YouTube just terminated the personal channel of Christian hate-preacher Greg Locke after years of him spreading right-wing conspiracy theories and pushing harmful lies. And (surprise!) he’s not handling it well.
This morning, he posted about how his PastorGregLocke channel was taken down without warning:
Many of you know that YouTube removed our church channel a few weeks ago. It was unfortunate and no real reason was given. Well today YouTube completely removed my personal Pastor Greg Locke page. There was no message, no warning and no explanation. They simply bowed to the wishes of countless haters reporting the page. I decided against doing a video about it for now. Of course it’s a bit discouraging. They literally deleted 800 videos, 105,000 subscribers and banned our church Live stream. Make no mistake…GOD WILL GET GLORY AND DO SOMETHING AMAZING!! I will not be bullied into silence. This is a bump in the road and only further proof of the agenda that we are up against. Remember, TRUTH ALWAYS HAS A PLATFORM. Just gonna sip my coffee, pray for wisdom and simply watch the Lord move on our behalf. God is good! Let’s keep mashing the gas for the Kingdom.
(You heard the man. Mash the gas, everyone.)
This is the latter half of a one-two punch that comes just weeks after Locke’s other channel was removed in a similar fashion:
Ridiculous!! YouTube just permanently deleted our church channel and wiped out many years worth of sermons. People better start waking up. Absolutely sickening.
YouTube policy prohibits terminated accounts from posting on other channels to circumvent the ban. It’s possible that’s why his personal channel was removed (and not because he recently posted something inflammatory).
Whatever the reason, it’s long overdue.
Locke is someone who denied the pandemic (despite being unable to define “pandemic”), claimed anyone wearing a mask in his circus tent church would be banned from entering, led literal witch hunts against members of his own congregation, invited convicted felon and MAGA cultist Roger Stone to speak to the masses, compared American hospitals to the “death camps of East Germany,” was a focus of a recent documentary series about conspiracy theorists, held bonfires to burn books (and Catholic artifacts), attended the January 6 Trump rally before later insisting the whole thing was a hoax, and never cared about how many people he killed as a result of his irresponsible statements.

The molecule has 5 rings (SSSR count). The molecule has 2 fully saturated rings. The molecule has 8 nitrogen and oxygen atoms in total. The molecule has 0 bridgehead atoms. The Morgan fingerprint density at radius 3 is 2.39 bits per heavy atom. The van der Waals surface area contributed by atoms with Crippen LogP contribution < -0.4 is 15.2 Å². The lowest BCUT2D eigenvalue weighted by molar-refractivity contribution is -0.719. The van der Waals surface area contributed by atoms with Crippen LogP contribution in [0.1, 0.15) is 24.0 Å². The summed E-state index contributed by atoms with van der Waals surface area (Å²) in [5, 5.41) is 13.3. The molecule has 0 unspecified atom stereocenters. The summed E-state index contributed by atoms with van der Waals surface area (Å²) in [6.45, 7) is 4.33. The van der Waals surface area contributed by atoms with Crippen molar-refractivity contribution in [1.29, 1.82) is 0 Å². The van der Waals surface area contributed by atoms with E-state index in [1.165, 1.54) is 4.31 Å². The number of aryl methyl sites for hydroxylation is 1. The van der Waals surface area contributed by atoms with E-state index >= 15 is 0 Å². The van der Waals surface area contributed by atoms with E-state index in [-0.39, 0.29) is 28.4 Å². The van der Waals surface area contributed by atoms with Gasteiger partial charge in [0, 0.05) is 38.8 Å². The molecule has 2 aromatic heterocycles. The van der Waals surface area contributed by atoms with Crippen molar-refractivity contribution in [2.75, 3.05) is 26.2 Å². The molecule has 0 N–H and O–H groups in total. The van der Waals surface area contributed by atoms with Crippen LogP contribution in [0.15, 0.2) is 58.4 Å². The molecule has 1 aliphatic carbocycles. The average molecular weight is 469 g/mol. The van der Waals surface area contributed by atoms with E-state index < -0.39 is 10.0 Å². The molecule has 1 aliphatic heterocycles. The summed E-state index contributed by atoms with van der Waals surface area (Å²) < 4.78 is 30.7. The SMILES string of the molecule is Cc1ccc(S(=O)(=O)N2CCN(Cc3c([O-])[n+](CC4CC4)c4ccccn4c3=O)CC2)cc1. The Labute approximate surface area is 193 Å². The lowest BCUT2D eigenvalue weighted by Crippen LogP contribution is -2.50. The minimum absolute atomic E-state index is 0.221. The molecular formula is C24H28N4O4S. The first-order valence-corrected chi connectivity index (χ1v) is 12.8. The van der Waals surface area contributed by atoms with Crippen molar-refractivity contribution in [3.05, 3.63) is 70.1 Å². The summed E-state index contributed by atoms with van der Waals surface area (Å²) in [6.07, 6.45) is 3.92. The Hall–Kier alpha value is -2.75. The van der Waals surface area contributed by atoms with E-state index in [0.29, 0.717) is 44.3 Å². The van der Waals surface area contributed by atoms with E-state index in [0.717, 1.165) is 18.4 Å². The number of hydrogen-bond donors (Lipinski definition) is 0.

This isn’t about free speech. This isn’t about persecution. This is about whether he deserves to be platformed on a commercial website that has been far too lenient with him over the years, allowing him to repeatedly break their rules without consequences. They finally decided he went too far, whatever the reason.
Locke is infuriated, but it’s not just because of the inconvenience of losing a platform to which he’s become accustomed. (He’s still livestreaming to 2.2 million followers on Facebook, and there are plenty of alternative right-wing video websites available to him.) He’s infuriated because right-wing provocateurs thrive on the ability to spread their message outside their bubble.
He’s infuriated because even he knows deplatforming works.
Locke doesn’t give a damn about the people inside his tent twice a week. He is constantly performing for the (much larger) YouTube audience he reaches via livestream. It’s the strangers who watch him—the people who might go down that conservative Christian rabbit hole—who make up his biggest and most important constituency. I firmly believe he would trade his circus tent congregation for the livestream audiences he’ll never meet in a heartbeat.
He has no desire to go to a website like Rumble because this isn’t about live-streaming sermons; this is purely about reaching people who haven’t been manipulated by him yet.
YouTube should have banned Greg Locke years ago. There’s no reason he should be allowed on Facebook, either. But this is a remarkable loss for a hate-preacher who became famous for reasons that have absolutely nothing to do with Jesus and who has turned off even fellow residents in his rural Tennessee community.